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Brief Report
June 21, 2018

Effect of Adding Motolimod to Standard Combination Chemotherapy and Cetuximab Treatment of Patients With Squamous Cell Carcinoma of the Head and NeckThe Active8 Randomized Clinical Trial

Author Affiliations
  • 1University of Pittsburgh Medical Center, Hillman Cancer Center, Pittsburgh, Pennsylvania
  • 2Winship Cancer Institute, Emory University, Atlanta, Georgia
  • 3Keck School of Medicine, University of Southern California, Los Angeles
  • 4Dana-Farber Cancer Institute, Boston, Massachusetts
  • 5Karmanos Cancer Institute, Detroit, Michigan
  • 6University of Kansas Medical Center, Kansas City
  • 7University of Cincinnati Cancer Institute, Cincinnati, Ohio
  • 8Mount Sinai Medical Center, New York, New York
  • 9West Cancer Center, University of Tennessee, Memphis
  • 10University of Colorado Cancer Center, Aurora
  • 11Washington University School of Medicine, St. Louis, Missouri
  • 12Abramson Cancer Center, Philadelphia, Pennsylvania
  • 13VentiRx Pharmaceuticals, Seattle, Washington
  • 14Hollings Cancer Center, Charleston, South Carolina
  • 15Denver Veterans Affairs Medical Center, Denver, Colorado
  • 16University Hospitals Seidman Cancer Center, Cleveland, Ohio
  • 17Cleveland Clinic, Cleveland, Ohio
  • 18Vaccine and Infectious Disease Division, Fred Hutchinson Cancer Research Center, Seattle, Washington
  • 19Moores Cancer Center, University of California San Diego, La Jolla
JAMA Oncol. Published online June 21, 2018. doi:10.1001/jamaoncol.2018.1888
Key Points

Question  Does the addition of the toll-like receptor 8 agonist motolimod to standard chemotherapy/cetuximab combination treatment (the EXTREME regimen) improve outcomes in patients with recurrent and/or metastatic (R/M) squamous cell carcinoma of the head and neck (SCCHN)?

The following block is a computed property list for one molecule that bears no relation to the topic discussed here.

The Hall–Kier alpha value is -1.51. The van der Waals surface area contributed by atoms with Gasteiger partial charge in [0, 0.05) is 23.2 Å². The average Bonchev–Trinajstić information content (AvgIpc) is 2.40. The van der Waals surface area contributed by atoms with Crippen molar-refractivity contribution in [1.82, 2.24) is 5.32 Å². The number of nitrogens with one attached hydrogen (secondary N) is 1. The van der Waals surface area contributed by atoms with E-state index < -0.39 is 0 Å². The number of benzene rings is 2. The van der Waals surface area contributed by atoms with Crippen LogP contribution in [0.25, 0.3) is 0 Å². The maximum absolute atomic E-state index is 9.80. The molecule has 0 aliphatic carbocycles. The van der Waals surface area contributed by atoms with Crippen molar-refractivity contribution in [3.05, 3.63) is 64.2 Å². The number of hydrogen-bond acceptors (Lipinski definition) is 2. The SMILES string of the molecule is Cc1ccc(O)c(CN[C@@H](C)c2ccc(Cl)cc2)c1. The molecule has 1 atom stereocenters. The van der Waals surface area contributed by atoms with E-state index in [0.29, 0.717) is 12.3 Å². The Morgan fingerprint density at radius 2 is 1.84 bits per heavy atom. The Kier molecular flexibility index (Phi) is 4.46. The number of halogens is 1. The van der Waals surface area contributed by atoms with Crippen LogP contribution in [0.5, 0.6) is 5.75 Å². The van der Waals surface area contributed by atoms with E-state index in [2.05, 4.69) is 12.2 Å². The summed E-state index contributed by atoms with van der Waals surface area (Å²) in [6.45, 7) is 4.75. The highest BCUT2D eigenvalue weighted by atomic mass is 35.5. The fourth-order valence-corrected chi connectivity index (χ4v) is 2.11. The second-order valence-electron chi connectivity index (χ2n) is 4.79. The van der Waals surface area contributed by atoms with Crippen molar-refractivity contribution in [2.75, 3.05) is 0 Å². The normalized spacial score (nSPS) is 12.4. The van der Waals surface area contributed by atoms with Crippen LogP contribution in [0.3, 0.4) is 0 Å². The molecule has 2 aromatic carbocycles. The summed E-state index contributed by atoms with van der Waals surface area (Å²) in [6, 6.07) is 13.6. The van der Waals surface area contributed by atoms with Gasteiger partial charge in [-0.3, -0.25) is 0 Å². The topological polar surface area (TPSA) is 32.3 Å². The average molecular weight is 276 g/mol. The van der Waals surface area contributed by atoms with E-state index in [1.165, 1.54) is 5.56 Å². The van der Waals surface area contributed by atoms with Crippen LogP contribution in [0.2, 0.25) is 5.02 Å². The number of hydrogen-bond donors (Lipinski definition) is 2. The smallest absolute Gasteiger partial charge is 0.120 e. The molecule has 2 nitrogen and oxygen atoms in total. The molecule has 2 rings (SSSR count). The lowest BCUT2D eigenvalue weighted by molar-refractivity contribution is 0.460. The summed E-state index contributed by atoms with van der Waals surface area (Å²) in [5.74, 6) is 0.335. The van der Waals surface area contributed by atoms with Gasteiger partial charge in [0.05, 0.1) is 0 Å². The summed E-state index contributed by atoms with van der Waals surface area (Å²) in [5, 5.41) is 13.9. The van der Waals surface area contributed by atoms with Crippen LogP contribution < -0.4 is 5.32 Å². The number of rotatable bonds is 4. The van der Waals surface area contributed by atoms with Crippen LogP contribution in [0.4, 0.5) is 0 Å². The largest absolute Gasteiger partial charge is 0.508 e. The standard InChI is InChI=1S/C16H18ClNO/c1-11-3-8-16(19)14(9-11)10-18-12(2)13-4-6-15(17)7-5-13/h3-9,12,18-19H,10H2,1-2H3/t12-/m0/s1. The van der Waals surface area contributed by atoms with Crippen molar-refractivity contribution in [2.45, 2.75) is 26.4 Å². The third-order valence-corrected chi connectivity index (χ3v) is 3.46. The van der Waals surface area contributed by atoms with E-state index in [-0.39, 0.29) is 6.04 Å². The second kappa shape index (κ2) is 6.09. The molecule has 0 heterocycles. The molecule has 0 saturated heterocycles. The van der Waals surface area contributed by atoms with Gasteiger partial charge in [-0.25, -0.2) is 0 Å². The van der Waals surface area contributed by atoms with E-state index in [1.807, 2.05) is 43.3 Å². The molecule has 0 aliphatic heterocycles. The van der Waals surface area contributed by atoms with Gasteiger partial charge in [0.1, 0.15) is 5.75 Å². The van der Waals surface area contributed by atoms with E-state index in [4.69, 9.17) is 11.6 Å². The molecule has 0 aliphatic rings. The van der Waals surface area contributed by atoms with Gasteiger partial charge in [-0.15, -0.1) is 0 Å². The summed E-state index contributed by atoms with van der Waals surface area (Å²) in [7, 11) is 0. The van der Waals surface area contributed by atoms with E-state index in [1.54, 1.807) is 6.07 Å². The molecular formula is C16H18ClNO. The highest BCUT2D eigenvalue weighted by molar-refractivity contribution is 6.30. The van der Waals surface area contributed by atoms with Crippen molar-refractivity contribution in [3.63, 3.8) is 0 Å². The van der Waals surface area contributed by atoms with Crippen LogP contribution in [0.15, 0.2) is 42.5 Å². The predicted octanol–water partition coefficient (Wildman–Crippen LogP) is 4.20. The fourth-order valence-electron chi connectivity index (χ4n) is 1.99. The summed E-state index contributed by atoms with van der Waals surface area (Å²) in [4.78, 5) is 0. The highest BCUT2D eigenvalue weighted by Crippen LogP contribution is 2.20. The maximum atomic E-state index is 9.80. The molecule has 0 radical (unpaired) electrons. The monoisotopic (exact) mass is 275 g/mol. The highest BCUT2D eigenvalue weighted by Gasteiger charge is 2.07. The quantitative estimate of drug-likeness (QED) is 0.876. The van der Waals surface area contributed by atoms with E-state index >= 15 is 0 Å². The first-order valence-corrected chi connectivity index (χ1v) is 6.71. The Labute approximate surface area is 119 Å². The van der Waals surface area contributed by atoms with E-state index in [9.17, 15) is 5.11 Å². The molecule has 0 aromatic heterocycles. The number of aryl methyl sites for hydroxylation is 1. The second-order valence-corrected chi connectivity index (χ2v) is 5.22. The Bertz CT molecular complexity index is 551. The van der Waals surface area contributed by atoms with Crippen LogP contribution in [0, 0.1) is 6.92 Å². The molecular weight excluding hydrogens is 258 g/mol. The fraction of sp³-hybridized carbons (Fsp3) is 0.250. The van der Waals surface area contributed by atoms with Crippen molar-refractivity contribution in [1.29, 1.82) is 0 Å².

Findings  In this randomized clinical trial that included 195 patients, adding motolimod to the EXTREME regimen was well tolerated but did not improve survival in the overall population. However, significantly improved outcomes were observed in subsets of patients, including those with human papillomavirus–positive disease and those experiencing injection site reactions.

Meaning  There was a lack of synergy between motolimod and the EXTREME regimen in the overall study population, but certain subsets of patients may benefit from the combination.


Importance  Immunotherapy for recurrent and/or metastatic (R/M) squamous cell carcinoma of the head and neck (SCCHN) is promising. The toll-like receptor 8 (TLR8) agonist motolimod may stimulate innate and adaptive immunity.

Objective  To determine whether motolimod improves outcomes for R/M SCCHN when combined with standard therapy.

Design, Setting, and Participants  The Active8 study was a multicenter, randomized, double-blind, placebo-controlled clinical trial enrolling adult patients (age ≥18 years) with histologically confirmed R/M SCCHN of the oral cavity, oropharynx, hypopharynx, or larynx between October 2013 and August 2015. Follow-up ended September 2016. Analysis for the present report was conducted between June 2016 and December 2017.

Interventions  Combination treatment with platinum (carboplatin or cisplatin), fluorouracil, cetuximab (the EXTREME regimen), and either placebo or motolimod, each administered intravenously every 3 weeks. Patients received a maximum of 6 chemotherapy cycles, after which patients received weekly cetuximab with either placebo or motolimod every 4 weeks.

Main Outcomes and Measures  Progression-free survival (PFS) as determined by independent central review using immune-related RECIST (Response Evaluation Criteria in Solid Tumors). Key secondary end points included overall survival (OS) and safety.

Results  Of 195 patients enrolled, 85% were men (n = 166); 82% were white (n = 159); median age was 58 years (range 23-81 years). Median PFS was 6.1 vs 5.9 months (hazard ratio [HR], 0.99; 1-sided 90% CI, 0.00-1.22; P = .47), and median OS was 13.5 vs 11.3 months (HR, 0.95; 1-sided 90% CI, 0.00-1.22; P = .40) for motolimod vs placebo. Increased incidence of injection site reactions, pyrexia, chills, anemia, and acneiform rash were noted with motolimod. Of 83 cases oropharyngeal cancer, 52 (63%) were human papillomavirus (HPV) positive. In a prespecified subgroup analysis of HPV-positive participants, motolimod vs placebo resulted in significantly longer PFS (7.8 vs 5.9 months; HR, 0.58; 1-sided 90% CI, 0.00-0.90; P = .046) and OS (15.2 vs 12.6 months; HR, 0.41; 1-sided 90% CI, 0.00-0.77; P = .03). In an exploratory analysis, patients with injection site reactions had longer PFS and OS (median PFS, 7.1 vs 5.9 months; HR, 0.69; 1-sided 90% CI, 0.00-0.93; P = .06; and median OS, 18.7 vs 12.6; HR, 0.56; 1-sided 90% CI, 0.00-0.81; P = .02).

Conclusions and Relevance  Adding motolimod to the EXTREME regimen was well tolerated but did not improve PFS or OS in the intent-to-treat population. Significant benefit was observed in HPV-positive patients and those with injection site reactions, suggesting that TLR8 stimulation may benefit subset- and biomarker-selected patients.

Trial Registration  ClinicalTrials.gov identifier: NCT01836029.